Welcome to Guna Yala – Very FIRST Stereotypes-Free Territory with “Third Gender” or Gender Fluid People

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In a small indigenous island of Guna Yala off Panama’s eastern coast, a new term ‘third gender’ is becoming more popular and is breaking all stereotypes about the genders. 

Read the details on Nexter.org.

Where is Guna Yala?

Source: Pesantez Tours

Guna Yala, aka San Blas, is an indigenous province in northeast Panama. Guna Yala is homeplace to the indigenous people known as the Gunas.

In fact, 49 of 300 islands of Panama’s eastern coast are inhabited by the indigenous Guna people. Guna Yala also is an autonomous territory and has its own flag with a left-facing swastika referring to the four directions of the world.

Natural gender equality 

Source: Paul Stewart

Except for what is mentioned before, Guna Yala is unique in its nature, resulting in the tolerant gender equality or even gender fluidity.

Egle Gerulaityte met a girl named Liza that showed her. Liza looks like other Guna women, except for the fact that she was actually born as a boy.

“My mother taught me how to make these beautiful molas, our traditional embroidered clothes,” Lisa said, showing her work to Egle Gerulaityte. “Some of these represent birds and animals, but some are very powerful – they will protect you from evil spirits,” she added.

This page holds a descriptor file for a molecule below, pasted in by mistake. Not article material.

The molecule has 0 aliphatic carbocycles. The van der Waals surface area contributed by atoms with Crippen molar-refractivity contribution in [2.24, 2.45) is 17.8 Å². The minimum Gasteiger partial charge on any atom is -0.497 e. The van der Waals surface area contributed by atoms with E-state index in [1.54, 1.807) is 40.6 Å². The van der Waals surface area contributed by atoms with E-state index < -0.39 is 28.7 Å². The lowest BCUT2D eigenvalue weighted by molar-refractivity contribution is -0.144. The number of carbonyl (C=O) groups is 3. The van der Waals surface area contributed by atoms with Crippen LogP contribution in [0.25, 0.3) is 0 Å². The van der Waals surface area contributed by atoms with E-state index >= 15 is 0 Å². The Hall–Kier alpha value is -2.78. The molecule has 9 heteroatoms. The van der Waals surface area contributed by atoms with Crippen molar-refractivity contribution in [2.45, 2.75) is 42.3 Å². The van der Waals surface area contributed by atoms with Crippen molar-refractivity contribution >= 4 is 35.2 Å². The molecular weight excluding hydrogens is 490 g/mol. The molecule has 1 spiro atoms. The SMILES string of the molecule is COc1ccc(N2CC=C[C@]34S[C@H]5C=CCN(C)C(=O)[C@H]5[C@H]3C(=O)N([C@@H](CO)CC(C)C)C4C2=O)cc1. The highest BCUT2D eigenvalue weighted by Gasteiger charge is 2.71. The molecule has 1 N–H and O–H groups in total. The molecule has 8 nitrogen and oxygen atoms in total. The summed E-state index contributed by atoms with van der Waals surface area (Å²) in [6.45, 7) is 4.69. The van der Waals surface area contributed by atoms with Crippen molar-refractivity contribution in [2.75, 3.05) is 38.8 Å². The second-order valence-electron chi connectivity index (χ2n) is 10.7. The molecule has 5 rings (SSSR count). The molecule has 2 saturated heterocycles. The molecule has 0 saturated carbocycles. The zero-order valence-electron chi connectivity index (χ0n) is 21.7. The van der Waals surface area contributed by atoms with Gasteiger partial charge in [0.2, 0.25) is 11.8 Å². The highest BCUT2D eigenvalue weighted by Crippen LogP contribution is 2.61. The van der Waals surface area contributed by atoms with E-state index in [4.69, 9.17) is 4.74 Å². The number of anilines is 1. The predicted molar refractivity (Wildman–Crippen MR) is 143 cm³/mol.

Omeggid – the third gender

Source: Nandín Solís García

The case with Liza is quite common for Guna Yala. In this province, the boys are able to choose to become Omeggid, which literally means ‘like a woman’, so they would behave, act and work like other women in Guna Yala.

Gender fluid person is an absolutely normal phenomenon on the islands. If a male wants to behave like a female, the parents receive it pretty much normal and bring him up as a girl.

Commonly, the third gender people start to learn a skill associated with the other gender women as it happened to Omeggid Liza crafting molas – traditional women’s clothing of the Guna people.

“The Guna have taught me that children should have sufficient autonomy, as their ‘self’ comes from the heart, from within, and starts manifesting early. So if a male child starts showing a tendency toward being , (s)he is not prevented to be himself,” said Diego Madi Dias, an anthropologist.

“There are important creation stories about the original leaders who brought the traditions, rules and guidelines for the Guna people to live by: a man named Ibeorgun, his sister Gigadyriai and his little brother Wigudun – a figure that belonged to what we would call the ‘third gender’,” Dias said comparing the history and mythology of Guna Yala.


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Summary
Welcome to Guna Yala - Very FIRST Stereotypes-Free Territory with "Third Gender" or Gender Fluid People
Title
Welcome to Guna Yala - Very FIRST Stereotypes-Free Territory with "Third Gender" or Gender Fluid People
Description
In a small indigenous island of Guna Yala off Panama’s eastern coast, a new term ‘third gender’ is becoming more popular and is breaking all stereotypes about the genders. 
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